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April 1, 2016

In-Depth Issues:

Saudi Arabia Turns Up the Heat on Hizbullah - Bruce Riedel (Brookings Institution)
    The Saudis have initiated a major campaign to undermine Iran's ally Hizbullah, which they believe is vulnerable today.
    The Saudis branded Hizbullah a terrorist organization earlier this year and then persuaded their Gulf Cooperation Council allies to do the same on March 2.
    The Arab League formally agreed to label Hizbullah a terrorist group at a foreign ministerial meeting in Cairo later in the month.
    The current Saudi campaign dates to last summer when Crown Prince Nayef's spies captured the mastermind of the Khobar Towers attack, Ahmed Ibrahim al-Mughassil.
    The June 25, 1996, attack on an American military barracks in Saudi Arabia killed 19 U.S. Air Force personnel and 372 were wounded.
    The FBI identified the bomb maker in the Khobar attack as a member of Lebanese Hizbullah.
    It is likely that Mughassil gave the Saudis considerably more details on Hizbullah's role in the operation after his detention.
    The writer was a senior advisor on South Asia and the Middle East to the last four U.S. presidents.

Video Shows Anti-Israel Indoctrination of Palestinian School Children (Intelligence and Terrorism Information Center)
    The Hamas-affiliated Shihab news agency posted a video on March 26 entitled "The Palestinian Alphabet," showing a class of young Palestinian children being indoctrinated with "the fundamental Palestinian national principles."
    They learn that the Arabic letter alif is for Asra [prisoners]; the letter ayn is for Awda [the return of the refugees]; the letter mim is for muqawama ["resistance," i.e., terrorism], while in the background there are pictures of armed terrorists.

Palestinian Video Claims Israel Digging under Al-Aksa Mosque - Maayan Groisman (Jerusalem Post)
    A new Palestinian propaganda video claims that Israel has been excavating a network of tunnels underneath the Temple Mount complex in Jerusalem.
    The 17-minute documentary, titled "Underneath Al-Aksa," was released on Monday by the Islamic Movement in Israel.
    See also The "Al-Aksa Is in Danger" Libel: The Lie that Won't Die - Nadav Shragai (Jerusalem Center for Public Affairs)

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Moody's Confirms Israel's A1 Stable Rating - Sonya Gorodisky (Globes)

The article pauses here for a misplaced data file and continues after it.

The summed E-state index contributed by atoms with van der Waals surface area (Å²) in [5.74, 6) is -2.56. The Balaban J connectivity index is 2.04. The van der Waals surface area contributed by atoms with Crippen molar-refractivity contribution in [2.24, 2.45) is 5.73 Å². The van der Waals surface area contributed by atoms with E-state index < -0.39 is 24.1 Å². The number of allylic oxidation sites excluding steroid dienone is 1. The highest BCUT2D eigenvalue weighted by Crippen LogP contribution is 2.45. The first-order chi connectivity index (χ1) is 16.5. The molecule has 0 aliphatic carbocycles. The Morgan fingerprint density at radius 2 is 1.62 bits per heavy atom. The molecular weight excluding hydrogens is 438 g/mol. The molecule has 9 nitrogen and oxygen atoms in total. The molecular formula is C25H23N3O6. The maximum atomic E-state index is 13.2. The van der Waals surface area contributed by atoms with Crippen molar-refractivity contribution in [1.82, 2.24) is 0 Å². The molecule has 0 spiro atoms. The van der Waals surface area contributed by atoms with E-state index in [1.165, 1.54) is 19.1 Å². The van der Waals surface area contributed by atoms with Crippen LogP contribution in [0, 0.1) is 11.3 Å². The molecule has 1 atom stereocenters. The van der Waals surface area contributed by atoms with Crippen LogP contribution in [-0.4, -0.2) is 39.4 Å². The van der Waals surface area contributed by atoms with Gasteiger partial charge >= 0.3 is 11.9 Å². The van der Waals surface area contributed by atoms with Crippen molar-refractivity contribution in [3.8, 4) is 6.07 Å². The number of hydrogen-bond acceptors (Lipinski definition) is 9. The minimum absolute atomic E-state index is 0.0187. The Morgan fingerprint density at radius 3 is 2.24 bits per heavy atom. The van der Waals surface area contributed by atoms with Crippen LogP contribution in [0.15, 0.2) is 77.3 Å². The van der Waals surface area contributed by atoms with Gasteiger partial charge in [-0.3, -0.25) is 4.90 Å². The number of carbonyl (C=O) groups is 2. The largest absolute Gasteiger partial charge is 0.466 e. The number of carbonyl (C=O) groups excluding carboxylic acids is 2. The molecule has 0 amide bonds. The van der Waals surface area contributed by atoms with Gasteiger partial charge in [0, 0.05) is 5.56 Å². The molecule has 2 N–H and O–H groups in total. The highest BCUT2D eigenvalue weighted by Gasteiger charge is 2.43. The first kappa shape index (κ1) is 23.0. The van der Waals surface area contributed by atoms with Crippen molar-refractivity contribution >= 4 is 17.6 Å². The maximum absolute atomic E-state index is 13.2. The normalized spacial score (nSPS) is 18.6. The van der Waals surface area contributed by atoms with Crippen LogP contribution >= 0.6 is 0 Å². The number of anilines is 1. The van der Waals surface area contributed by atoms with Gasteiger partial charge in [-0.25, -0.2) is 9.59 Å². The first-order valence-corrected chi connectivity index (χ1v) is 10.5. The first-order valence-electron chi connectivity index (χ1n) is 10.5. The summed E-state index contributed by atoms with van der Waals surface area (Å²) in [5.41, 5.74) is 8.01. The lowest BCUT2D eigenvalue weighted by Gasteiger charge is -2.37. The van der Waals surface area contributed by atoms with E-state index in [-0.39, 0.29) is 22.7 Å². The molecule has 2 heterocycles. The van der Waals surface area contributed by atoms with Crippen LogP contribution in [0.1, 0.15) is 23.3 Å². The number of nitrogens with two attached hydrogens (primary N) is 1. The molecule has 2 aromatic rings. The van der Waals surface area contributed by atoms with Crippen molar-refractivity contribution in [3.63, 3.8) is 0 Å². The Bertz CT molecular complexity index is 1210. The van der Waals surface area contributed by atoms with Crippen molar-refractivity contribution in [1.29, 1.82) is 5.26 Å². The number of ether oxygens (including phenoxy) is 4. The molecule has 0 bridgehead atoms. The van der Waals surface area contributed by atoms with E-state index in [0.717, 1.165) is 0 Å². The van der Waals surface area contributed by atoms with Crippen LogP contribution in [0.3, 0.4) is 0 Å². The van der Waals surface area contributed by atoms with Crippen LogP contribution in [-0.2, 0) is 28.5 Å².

International credit rating agency Moody's, the most conservative of the three major international rating agencies, on Thursday confirmed Israel's A1 rating with a stable outlook.
    Moody's economists explained that the rating was supported by the great effectiveness of the government, which is constantly working to improve Israel's debt and financing figures. Were it not for Israel's geopolitical risks, its credit rating would be higher.
    Moody's describes Israel's economy as very strong, with growth supported primarily by high-tech exports.
    This sector rests on a highly educated population and high R&D expenditure.
    Israel's debt is low by international standards, and Israel dealt effectively with the crisis that engulfed the world's economies.

IAI Announces New Defense Deals with India - Yaakov Lappin (Jerusalem Post)
    Israel Aerospace Industries (IAI) announced on Thursday that it had concluded new sales in India worth hundreds of millions of dollars in the past quarter for drones, air defense and radar systems and other products.
    The announcement came at the end of India's Defexpo 2016 exhibition in Goa, which saw 28 Israeli defense firms exhibit at the Israeli pavilion.

Raytheon Commits to $9.5 Million in Reciprocal Procurement in Israel - Yuval Azulai (Globes)
    U.S. arms manufacturer Raytheon will make $9.5 million in reciprocal procurement in Israel over the next five years, in an agreement signed Wednesday in the U.S.